Title Insurance is good from the beginning day of the policy backwards.  It covers everything that happened before the real estate acquisition, including all unforeseen title flaws, and the policy pays for litigation should someone challenge the ownership through a lien, claim, or taxes.*  Thus the coverage protects the homeowner during their ownership of the property and for everything that happened before they took title.

Title Insurance insures the homeowner’s financial interest forwards into the future, even protecting them after they sell that property.  Because the Contract for Purchase and Sale typically requires the Seller to convey ownership with warranties, the Seller becomes responsible for anything that has ever transacted on the property. Thus the homeowner retains liability for their link in the Chain of Title even after they sell.  A Title Insurance Policy protects the homeowner for as long as that person has a financial liability to the property…which is until death.

Service:

The Title Insurance company’s objective is in lockstep with the consumer’s best interest:  to avoid questions or challenges of the homeowner’s title.  Owner’s Title Insurance is primarily for prevention of claims against home ownership, and a title search is part of the risk assessment.  Thus in the examination of public records, the title company has a vested concern to find any and all complications to the ownership title, in fact to kick the proverbial sleeping dog…on purpose.  We’d rather find out now (rather than after the fact) whether or not that dog has teeth and a temperament for biting.

Though Title Insurance works mostly through prevention, it offers security via financial protection from the massive costs of litigation and other legal expenses should a problem, challenge, or complication to a Florida homeowner’s title arise.  No matter how much effort is put into this prevention, bad things still happen.  It’s expensive to be right when someone thinks you’re wrong.  (Just remember, another person’s perception is reality.)  Owner’s Title Insurance provides and pays for all costs associated with a title claim (whether through settlement, legal defense, and / or reimbursement of the policy amount to the homeowner if that defense does not prevail).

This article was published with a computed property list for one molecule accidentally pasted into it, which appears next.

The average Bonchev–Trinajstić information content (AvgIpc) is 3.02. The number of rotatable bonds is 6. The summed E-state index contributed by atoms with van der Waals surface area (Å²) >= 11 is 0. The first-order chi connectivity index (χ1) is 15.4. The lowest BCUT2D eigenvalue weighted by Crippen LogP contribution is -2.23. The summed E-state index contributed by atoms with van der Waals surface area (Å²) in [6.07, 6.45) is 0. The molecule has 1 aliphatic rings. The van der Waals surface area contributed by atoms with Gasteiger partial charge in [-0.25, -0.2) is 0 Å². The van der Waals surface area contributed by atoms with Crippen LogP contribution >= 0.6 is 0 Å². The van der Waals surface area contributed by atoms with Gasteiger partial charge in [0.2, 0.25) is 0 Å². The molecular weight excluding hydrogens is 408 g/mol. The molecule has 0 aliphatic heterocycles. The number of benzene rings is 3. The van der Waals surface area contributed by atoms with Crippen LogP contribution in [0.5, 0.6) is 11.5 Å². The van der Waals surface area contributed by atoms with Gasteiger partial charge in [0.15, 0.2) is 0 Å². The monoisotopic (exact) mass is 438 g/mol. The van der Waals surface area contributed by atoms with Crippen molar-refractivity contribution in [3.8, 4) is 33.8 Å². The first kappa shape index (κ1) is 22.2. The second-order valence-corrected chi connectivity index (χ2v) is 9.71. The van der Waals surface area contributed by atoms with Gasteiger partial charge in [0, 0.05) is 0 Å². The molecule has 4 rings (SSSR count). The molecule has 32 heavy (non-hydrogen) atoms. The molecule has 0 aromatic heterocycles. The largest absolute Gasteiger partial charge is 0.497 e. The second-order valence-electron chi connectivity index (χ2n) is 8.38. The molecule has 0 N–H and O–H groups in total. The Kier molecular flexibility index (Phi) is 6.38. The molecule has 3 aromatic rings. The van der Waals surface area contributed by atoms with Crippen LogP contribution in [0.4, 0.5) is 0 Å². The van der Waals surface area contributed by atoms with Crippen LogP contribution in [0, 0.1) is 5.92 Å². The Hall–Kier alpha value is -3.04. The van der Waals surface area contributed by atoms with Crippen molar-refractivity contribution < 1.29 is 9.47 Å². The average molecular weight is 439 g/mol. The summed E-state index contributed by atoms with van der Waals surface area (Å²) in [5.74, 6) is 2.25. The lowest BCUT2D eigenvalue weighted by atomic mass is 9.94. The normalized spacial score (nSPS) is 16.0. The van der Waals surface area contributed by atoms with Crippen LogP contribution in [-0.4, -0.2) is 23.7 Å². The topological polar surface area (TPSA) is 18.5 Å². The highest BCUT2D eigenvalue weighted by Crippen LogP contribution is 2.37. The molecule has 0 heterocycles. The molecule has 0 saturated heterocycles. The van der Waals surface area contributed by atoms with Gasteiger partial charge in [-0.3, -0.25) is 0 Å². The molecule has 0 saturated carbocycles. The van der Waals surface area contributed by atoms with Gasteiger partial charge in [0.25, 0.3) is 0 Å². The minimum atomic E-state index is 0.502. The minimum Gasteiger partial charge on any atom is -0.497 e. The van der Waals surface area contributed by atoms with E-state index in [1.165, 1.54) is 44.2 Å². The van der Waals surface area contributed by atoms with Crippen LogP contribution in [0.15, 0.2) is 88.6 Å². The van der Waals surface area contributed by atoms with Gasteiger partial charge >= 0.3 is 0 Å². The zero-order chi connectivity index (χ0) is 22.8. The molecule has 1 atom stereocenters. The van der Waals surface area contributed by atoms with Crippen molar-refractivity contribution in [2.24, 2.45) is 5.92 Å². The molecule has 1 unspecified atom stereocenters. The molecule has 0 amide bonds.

Cost:

The cost of Owner’s Title Insurance is promulgated by the State of Florida, and the current rate has been the same for over 20 years.  It is a nominal fee compared to litigation costs.  Furthermore, Owner’s Title insurance is a one-time fee, typically paid at the closing of a real estate transaction.  Once it’s paid, it’s paid—no monthly premiums, no annual fees—no additional charge to the consumer, the homeowner.

With Owner’s Title Insurance, consumers pay a set amount for financial protection against the unknown cost of hidden risk to home ownership. 

The Big Picture:

Title Insurance plays a vital role in Florida’s recovering housing market.  As a source of financial protection, Owner’s Title Insurance assures potential Florida buyers they can invest in real estate with stable value backing that investment.

Owner’s Title Insurance adds real value to real estate rights, thus it benefits every Florida citizen.

Any further questions, tune into “Land Title Talk,” on the First and Third Thursday of each month from 8:00 to 9:00 a.m. on 102.1 FM WFOY (http://www.1021news.com).  Please call or text during the show to comment or ask about real estate-related issues.